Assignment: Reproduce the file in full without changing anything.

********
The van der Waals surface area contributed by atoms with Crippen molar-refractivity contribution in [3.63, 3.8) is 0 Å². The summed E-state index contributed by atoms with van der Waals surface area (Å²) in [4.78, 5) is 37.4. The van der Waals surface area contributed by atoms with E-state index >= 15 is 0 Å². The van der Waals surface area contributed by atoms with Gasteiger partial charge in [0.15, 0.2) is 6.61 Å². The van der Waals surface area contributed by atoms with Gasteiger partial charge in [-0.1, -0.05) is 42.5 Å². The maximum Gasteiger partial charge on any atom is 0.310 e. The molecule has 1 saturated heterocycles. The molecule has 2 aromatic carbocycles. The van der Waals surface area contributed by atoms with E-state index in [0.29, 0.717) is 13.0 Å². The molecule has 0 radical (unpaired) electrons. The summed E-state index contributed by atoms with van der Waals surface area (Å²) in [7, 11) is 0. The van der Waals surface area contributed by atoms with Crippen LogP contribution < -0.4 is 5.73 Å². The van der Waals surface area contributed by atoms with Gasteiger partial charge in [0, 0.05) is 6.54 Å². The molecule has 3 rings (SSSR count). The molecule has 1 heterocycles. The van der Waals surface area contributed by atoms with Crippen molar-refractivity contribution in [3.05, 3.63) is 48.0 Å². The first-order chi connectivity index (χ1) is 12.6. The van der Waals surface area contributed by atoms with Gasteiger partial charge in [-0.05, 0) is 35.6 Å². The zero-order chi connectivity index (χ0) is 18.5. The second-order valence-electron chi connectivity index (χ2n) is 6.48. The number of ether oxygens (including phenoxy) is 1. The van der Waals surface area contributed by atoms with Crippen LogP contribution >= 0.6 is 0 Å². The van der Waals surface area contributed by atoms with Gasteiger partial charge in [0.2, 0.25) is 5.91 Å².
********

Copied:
The van der Waals surface area contributed by atoms with Crippen molar-refractivity contribution in [3.63, 3.8) is 0 Å². The summed E-state index contributed by atoms with van der Waals surface area (Å²) in [4.78, 5) is 37.4. The van der Waals surface area contributed by atoms with E-state index >= 15 is 0 Å². The van der Waals surface area contributed by atoms with Gasteiger partial charge in [0.15, 0.2) is 6.61 Å². The van der Waals surface area contributed by atoms with Gasteiger partial charge in [-0.1, -0.05) is 42.5 Å². The maximum Gasteiger partial charge on any atom is 0.310 e. The molecule has 1 saturated heterocycles. The molecule has 2 aromatic carbocycles. The van der Waals surface area contributed by atoms with E-state index in [0.29, 0.717) is 13.0 Å². The molecule has 0 radical (unpaired) electrons. The summed E-state index contributed by atoms with van der Waals surface area (Å²) in [7, 11) is 0. The van der Waals surface area contributed by atoms with Crippen LogP contribution < -0.4 is 5.73 Å². The van der Waals surface area contributed by atoms with Gasteiger partial charge in [0, 0.05) is 6.54 Å². The molecule has 3 rings (SSSR count). The molecule has 1 heterocycles. The van der Waals surface area contributed by atoms with Crippen molar-refractivity contribution in [3.05, 3.63) is 48.0 Å². The first-order chi connectivity index (χ1) is 12.6. The van der Waals surface area contributed by atoms with Gasteiger partial charge in [-0.05, 0) is 35.6 Å². The zero-order chi connectivity index (χ0) is 18.5. The second-order valence-electron chi connectivity index (χ2n) is 6.48. The number of ether oxygens (including phenoxy) is 1. The van der Waals surface area contributed by atoms with Crippen LogP contribution >= 0.6 is 0 Å². The van der Waals surface area contributed by atoms with Gasteiger partial charge in [0.2, 0.25) is 5.91 Å².